In just a few days, the Scott Eicke Warming Center at Bartle Hall, Kansas City, Missouri will either have to move locations or shut down. The warming center is named for Scott “Sixx” Eicke, who died of hypothermia on New Year’s Day.
The city, which has allowed Creative Innovative Entrepreneurs (CIE) and a number of other volunteers and community groups to operate the warming center out of Bartle Hall, has only agreed to the partnership through March 17.
Anton Washington, director and founder of CIE as well as the warming center, said that with the deadline quickly approaching, he’s searching for options to continue offering services to the houseless community.
“I speak with the houseless community…and they say that they want housing, jobs, clothing. They want food and places to lay their heads, and they need medical attention,” he said. He said he envisions a version of the warming center that functions for the next three to five years, serving as a clearinghouse for connecting people to wraparound services.
Similar measures—wraparound services that bring together a wide variety of community organizations and programs to address the multifaceted factors that create barriers to getting and keeping housing—have proven hugely successful in nearby communities like Kansas City, Kansas, which halved the number of students experiencing houselessness in just four years through Impact KCK.
“This is about being able to get these individuals…the proper care that they need,” Washington said.
Washington said the warming center started after he participated in a meeting in which a leader from Free Hot Soup, a group that hosts picnics and offers resources to those experiencing houselessness throughout the metro, asked where she was supposed to send people who were sleeping in tents during record-breaking cold temperatures in January.
Washington said there wasn’t a clear answer from the city. “That’s when I got on the phone,” he said. “I stayed on them because I was sick and tired of seeing people die.”
“We can’t just say we don’t know, because KC is a very, very big city…at the end of the day, we have Kansas Citians that are not even accounted for,” he said. “I’m not going to sit back and stand by and let these things happen when I have a voice.”
Most recently, efforts to connect people to resources has included a partnership with Downtown Community Improvement District and Downtown KC. Washington said the partnership allowed them access to liability insurance and other resources to be able to remain at Bartle Hall, which he saw as the most effective way to “make sure that we are connected with service providers that can give these individuals the proper care that they need.”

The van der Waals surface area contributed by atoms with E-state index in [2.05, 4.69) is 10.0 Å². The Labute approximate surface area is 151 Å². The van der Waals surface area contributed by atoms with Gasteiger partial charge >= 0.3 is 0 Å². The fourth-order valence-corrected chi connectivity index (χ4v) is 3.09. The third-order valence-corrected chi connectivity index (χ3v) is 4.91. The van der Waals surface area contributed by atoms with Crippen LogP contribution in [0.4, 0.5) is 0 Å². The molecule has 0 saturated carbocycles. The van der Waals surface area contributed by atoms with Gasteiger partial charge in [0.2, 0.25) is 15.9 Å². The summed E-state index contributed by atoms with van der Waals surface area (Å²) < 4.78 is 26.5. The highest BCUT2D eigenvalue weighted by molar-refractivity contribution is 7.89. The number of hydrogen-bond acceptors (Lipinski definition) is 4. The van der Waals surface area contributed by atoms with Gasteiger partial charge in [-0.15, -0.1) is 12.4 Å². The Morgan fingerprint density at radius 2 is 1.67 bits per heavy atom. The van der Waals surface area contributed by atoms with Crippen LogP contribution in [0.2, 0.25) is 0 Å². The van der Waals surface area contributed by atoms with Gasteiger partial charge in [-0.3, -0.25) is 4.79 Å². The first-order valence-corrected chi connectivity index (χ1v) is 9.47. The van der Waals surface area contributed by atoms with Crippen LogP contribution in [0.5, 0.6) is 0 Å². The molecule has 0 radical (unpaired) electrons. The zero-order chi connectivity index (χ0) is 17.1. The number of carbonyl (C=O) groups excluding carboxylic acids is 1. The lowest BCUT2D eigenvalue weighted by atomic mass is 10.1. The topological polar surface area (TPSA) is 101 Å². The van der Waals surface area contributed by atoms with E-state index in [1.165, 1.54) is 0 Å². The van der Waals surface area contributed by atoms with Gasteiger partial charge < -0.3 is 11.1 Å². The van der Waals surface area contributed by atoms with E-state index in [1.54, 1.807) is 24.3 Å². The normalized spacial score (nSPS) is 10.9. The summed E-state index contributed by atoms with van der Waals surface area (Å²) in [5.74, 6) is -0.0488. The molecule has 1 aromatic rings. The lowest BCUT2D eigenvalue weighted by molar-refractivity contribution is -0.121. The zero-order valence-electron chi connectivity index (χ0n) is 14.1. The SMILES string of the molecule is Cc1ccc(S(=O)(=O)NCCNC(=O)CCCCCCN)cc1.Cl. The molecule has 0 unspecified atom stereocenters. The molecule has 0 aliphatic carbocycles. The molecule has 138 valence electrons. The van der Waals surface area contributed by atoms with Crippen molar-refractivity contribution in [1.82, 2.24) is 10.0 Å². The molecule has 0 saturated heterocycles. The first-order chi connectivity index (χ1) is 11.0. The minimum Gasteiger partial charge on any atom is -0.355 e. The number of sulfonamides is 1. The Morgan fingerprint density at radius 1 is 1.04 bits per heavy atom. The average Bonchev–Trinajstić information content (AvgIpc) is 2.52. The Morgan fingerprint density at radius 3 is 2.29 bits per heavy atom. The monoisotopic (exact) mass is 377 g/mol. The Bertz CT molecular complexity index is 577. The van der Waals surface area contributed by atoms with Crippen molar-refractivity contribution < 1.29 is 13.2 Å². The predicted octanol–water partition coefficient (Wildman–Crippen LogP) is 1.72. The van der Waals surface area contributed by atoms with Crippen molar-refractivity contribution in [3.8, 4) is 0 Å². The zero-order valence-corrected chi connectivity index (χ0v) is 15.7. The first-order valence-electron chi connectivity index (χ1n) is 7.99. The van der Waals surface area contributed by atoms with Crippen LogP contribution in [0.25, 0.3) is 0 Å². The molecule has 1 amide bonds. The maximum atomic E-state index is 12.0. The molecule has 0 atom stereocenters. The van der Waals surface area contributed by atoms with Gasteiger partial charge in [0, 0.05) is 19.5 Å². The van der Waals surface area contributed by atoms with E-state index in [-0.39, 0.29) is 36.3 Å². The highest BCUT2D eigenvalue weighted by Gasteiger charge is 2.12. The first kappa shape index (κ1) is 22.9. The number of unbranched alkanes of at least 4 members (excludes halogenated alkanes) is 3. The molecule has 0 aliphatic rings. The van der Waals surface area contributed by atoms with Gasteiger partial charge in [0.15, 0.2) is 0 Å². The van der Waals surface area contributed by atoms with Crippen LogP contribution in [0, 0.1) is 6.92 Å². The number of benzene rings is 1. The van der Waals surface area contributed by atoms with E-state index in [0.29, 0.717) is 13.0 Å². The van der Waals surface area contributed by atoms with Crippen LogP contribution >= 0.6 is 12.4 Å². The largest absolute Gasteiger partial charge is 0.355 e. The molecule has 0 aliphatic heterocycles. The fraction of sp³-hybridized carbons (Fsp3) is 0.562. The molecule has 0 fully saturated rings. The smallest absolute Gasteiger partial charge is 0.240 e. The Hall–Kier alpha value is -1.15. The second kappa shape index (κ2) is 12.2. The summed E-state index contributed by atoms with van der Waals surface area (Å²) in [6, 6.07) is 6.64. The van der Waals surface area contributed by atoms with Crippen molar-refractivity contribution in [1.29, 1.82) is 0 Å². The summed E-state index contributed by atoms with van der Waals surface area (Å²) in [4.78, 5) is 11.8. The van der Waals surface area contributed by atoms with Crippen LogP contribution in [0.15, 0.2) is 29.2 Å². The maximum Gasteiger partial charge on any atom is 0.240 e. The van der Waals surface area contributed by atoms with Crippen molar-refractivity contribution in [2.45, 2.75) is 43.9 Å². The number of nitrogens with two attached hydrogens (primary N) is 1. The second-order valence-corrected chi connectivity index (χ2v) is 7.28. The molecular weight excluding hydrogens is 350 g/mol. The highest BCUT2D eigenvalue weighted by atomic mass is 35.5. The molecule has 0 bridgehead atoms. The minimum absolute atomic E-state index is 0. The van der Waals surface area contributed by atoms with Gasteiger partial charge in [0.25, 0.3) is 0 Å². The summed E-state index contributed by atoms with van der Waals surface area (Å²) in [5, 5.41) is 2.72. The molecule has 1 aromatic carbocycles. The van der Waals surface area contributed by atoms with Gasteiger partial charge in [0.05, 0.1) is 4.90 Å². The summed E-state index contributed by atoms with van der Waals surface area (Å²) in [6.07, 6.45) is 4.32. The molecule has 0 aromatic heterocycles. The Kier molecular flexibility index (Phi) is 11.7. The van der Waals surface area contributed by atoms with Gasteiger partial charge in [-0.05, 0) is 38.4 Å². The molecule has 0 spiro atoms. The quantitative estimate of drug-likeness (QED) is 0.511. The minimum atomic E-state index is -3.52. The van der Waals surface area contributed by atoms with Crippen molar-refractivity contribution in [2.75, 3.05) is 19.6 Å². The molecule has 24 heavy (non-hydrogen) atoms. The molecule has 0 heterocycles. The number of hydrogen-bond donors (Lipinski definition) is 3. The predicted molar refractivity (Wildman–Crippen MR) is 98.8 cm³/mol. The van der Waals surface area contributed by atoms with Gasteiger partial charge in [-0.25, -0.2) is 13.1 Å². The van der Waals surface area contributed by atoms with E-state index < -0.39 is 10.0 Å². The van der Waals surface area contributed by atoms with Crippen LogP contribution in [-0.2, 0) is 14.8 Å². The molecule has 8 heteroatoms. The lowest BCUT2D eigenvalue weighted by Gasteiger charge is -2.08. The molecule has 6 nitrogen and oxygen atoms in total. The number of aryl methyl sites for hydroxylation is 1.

“I needed an entity that had a contract with the city,” he said of the partnership. “When they connected, CIE partnered with them just because of the fact of liability insurance.”
Washington’s GoFundMe for the center has raised over $23,000—money he just got access to on February 25. He said that while the center will continue to take donations to try to conserve their funds as much as possible, he plans to allocate those funds to serve the houseless community however he can.
“That money does not belong to me. That money belongs to the people who are houseless,” he said. “If they say they need water, the whole entire back end of Bartle Hall will be filled with water.”
He said he sees this way of allocating funds as crucially different from how the city—which allocated $8.5 million last year for services to those experiencing houselessness—allocates funds.
“Where’s (that money) at? It ain’t going to the houseless community, because if it did, this wouldn’t be happening right now,” Washington said.
Washington explained solutions can’t stop with the warming center, however. He said he hopes to connect with groups like the KC Homeless Union, which has been occupying outside City Hall for over a month, demanding $5.8 million in funding in the form of houses from the land bank, resources to pay houseless individuals to restore those houses, and water service to those houses. He also praised groups like KC Tenants and the activists and community members involved in the LGBTQ+ Commission for work they are doing for tenant and housing rights.
Washington also said eradicating houselessness will also mean eradicating the criminalization of houselessness and the over-policing of Black communities.
“We want to help decriminalize the basis of what’s going on in our communities,” he said. “We don’t need law enforcement to govern our communities. We do not. We have to rise above and take care of our own.”
Instead of putting $261.02 million toward police for FY 2021-2022, Washington said he wants investment in communities. He questioned funding for expenses like body cameras as well, saying those dollars would be better spent on the community.
“If they would act right, we wouldn’t need body cameras,” he said. “If they are properly trained with the mentality of going into a situation, then a body camera is not needed because then they’ll know how to deescalate a situation without having to pull their gun.”
“That funding that went into KCPD…could very well have went back into our community,” he said.